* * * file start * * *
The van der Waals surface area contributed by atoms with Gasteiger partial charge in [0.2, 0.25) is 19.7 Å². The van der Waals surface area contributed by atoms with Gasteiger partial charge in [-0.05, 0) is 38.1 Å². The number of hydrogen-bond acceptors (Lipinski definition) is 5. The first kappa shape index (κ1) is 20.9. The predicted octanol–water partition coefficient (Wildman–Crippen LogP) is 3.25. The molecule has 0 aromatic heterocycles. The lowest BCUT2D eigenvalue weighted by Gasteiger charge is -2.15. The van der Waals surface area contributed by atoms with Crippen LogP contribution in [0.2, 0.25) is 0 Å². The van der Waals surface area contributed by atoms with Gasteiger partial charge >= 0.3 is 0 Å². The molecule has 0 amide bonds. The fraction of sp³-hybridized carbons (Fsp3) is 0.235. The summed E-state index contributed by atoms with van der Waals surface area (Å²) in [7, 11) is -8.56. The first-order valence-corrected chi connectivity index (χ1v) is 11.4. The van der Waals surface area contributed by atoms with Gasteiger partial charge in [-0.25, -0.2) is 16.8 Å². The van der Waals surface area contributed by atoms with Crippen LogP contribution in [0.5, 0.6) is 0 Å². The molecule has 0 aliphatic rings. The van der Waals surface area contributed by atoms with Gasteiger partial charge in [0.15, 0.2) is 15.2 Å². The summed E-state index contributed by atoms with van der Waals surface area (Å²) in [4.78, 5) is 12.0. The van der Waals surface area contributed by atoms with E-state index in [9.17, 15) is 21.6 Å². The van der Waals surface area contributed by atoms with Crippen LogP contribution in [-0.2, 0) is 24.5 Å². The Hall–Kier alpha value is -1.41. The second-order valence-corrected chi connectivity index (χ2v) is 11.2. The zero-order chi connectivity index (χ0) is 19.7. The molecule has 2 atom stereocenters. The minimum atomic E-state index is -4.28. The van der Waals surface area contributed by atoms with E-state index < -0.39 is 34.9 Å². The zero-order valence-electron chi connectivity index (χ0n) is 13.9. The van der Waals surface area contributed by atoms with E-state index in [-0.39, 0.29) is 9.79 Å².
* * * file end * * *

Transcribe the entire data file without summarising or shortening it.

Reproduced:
The van der Waals surface area contributed by atoms with Gasteiger partial charge in [0.2, 0.25) is 19.7 Å². The van der Waals surface area contributed by atoms with Gasteiger partial charge in [-0.05, 0) is 38.1 Å². The number of hydrogen-bond acceptors (Lipinski definition) is 5. The first kappa shape index (κ1) is 20.9. The predicted octanol–water partition coefficient (Wildman–Crippen LogP) is 3.25. The molecule has 0 aromatic heterocycles. The lowest BCUT2D eigenvalue weighted by Gasteiger charge is -2.15. The van der Waals surface area contributed by atoms with Crippen LogP contribution in [0.2, 0.25) is 0 Å². The van der Waals surface area contributed by atoms with Gasteiger partial charge >= 0.3 is 0 Å². The molecule has 0 amide bonds. The fraction of sp³-hybridized carbons (Fsp3) is 0.235. The summed E-state index contributed by atoms with van der Waals surface area (Å²) in [7, 11) is -8.56. The first-order valence-corrected chi connectivity index (χ1v) is 11.4. The van der Waals surface area contributed by atoms with Gasteiger partial charge in [-0.25, -0.2) is 16.8 Å². The van der Waals surface area contributed by atoms with Crippen LogP contribution in [0.5, 0.6) is 0 Å². The molecule has 0 aliphatic rings. The van der Waals surface area contributed by atoms with Gasteiger partial charge in [0.15, 0.2) is 15.2 Å². The summed E-state index contributed by atoms with van der Waals surface area (Å²) in [4.78, 5) is 12.0. The van der Waals surface area contributed by atoms with E-state index in [9.17, 15) is 21.6 Å². The van der Waals surface area contributed by atoms with Crippen LogP contribution in [-0.2, 0) is 24.5 Å². The Hall–Kier alpha value is -1.41. The second-order valence-corrected chi connectivity index (χ2v) is 11.2. The zero-order chi connectivity index (χ0) is 19.7. The molecule has 2 atom stereocenters. The minimum atomic E-state index is -4.28. The van der Waals surface area contributed by atoms with E-state index < -0.39 is 34.9 Å². The zero-order valence-electron chi connectivity index (χ0n) is 13.9. The van der Waals surface area contributed by atoms with E-state index in [-0.39, 0.29) is 9.79 Å².